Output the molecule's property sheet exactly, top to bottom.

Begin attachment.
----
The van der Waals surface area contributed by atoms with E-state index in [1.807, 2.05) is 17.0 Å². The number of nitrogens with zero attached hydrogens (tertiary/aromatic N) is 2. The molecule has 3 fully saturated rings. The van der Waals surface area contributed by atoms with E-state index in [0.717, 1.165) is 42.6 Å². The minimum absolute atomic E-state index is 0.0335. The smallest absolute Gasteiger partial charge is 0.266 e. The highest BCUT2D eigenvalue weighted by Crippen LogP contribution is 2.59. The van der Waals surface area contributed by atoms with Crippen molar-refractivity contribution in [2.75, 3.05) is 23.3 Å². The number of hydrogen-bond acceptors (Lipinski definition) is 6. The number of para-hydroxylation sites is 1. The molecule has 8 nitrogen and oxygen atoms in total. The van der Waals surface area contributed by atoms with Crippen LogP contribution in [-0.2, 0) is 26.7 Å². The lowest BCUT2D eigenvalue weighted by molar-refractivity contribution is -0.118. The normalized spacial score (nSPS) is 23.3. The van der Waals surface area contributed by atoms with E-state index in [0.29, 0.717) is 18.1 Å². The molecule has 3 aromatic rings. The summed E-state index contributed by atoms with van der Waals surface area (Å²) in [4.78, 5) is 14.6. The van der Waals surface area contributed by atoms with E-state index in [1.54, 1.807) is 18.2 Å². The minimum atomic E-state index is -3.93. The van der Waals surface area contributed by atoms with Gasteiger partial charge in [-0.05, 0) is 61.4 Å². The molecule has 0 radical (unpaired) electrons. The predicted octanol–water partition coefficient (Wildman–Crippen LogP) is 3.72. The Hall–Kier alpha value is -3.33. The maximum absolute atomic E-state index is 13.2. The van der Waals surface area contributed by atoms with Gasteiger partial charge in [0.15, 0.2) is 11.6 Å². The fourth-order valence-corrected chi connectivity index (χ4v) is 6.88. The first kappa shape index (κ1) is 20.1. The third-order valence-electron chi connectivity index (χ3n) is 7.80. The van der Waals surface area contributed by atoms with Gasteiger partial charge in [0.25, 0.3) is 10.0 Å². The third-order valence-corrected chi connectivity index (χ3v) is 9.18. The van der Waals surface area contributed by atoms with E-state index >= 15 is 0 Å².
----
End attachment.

The van der Waals surface area contributed by atoms with E-state index in [1.807, 2.05) is 17.0 Å². The number of nitrogens with zero attached hydrogens (tertiary/aromatic N) is 2. The molecule has 3 fully saturated rings. The van der Waals surface area contributed by atoms with E-state index in [0.717, 1.165) is 42.6 Å². The minimum absolute atomic E-state index is 0.0335. The smallest absolute Gasteiger partial charge is 0.266 e. The highest BCUT2D eigenvalue weighted by Crippen LogP contribution is 2.59. The van der Waals surface area contributed by atoms with Crippen molar-refractivity contribution in [2.75, 3.05) is 23.3 Å². The number of hydrogen-bond acceptors (Lipinski definition) is 6. The number of para-hydroxylation sites is 1. The molecule has 8 nitrogen and oxygen atoms in total. The van der Waals surface area contributed by atoms with Crippen LogP contribution in [-0.2, 0) is 26.7 Å². The lowest BCUT2D eigenvalue weighted by molar-refractivity contribution is -0.118. The normalized spacial score (nSPS) is 23.3. The van der Waals surface area contributed by atoms with E-state index in [0.29, 0.717) is 18.1 Å². The molecule has 3 aromatic rings. The summed E-state index contributed by atoms with van der Waals surface area (Å²) in [4.78, 5) is 14.6. The van der Waals surface area contributed by atoms with E-state index in [1.54, 1.807) is 18.2 Å². The minimum atomic E-state index is -3.93. The van der Waals surface area contributed by atoms with Gasteiger partial charge in [-0.05, 0) is 61.4 Å². The molecule has 0 radical (unpaired) electrons. The predicted octanol–water partition coefficient (Wildman–Crippen LogP) is 3.72. The Hall–Kier alpha value is -3.33. The maximum absolute atomic E-state index is 13.2. The van der Waals surface area contributed by atoms with Gasteiger partial charge in [0.15, 0.2) is 11.6 Å². The fourth-order valence-corrected chi connectivity index (χ4v) is 6.88. The first kappa shape index (κ1) is 20.1. The third-order valence-electron chi connectivity index (χ3n) is 7.80. The van der Waals surface area contributed by atoms with Gasteiger partial charge in [0.25, 0.3) is 10.0 Å². The third-order valence-corrected chi connectivity index (χ3v) is 9.18. The van der Waals surface area contributed by atoms with E-state index >= 15 is 0 Å².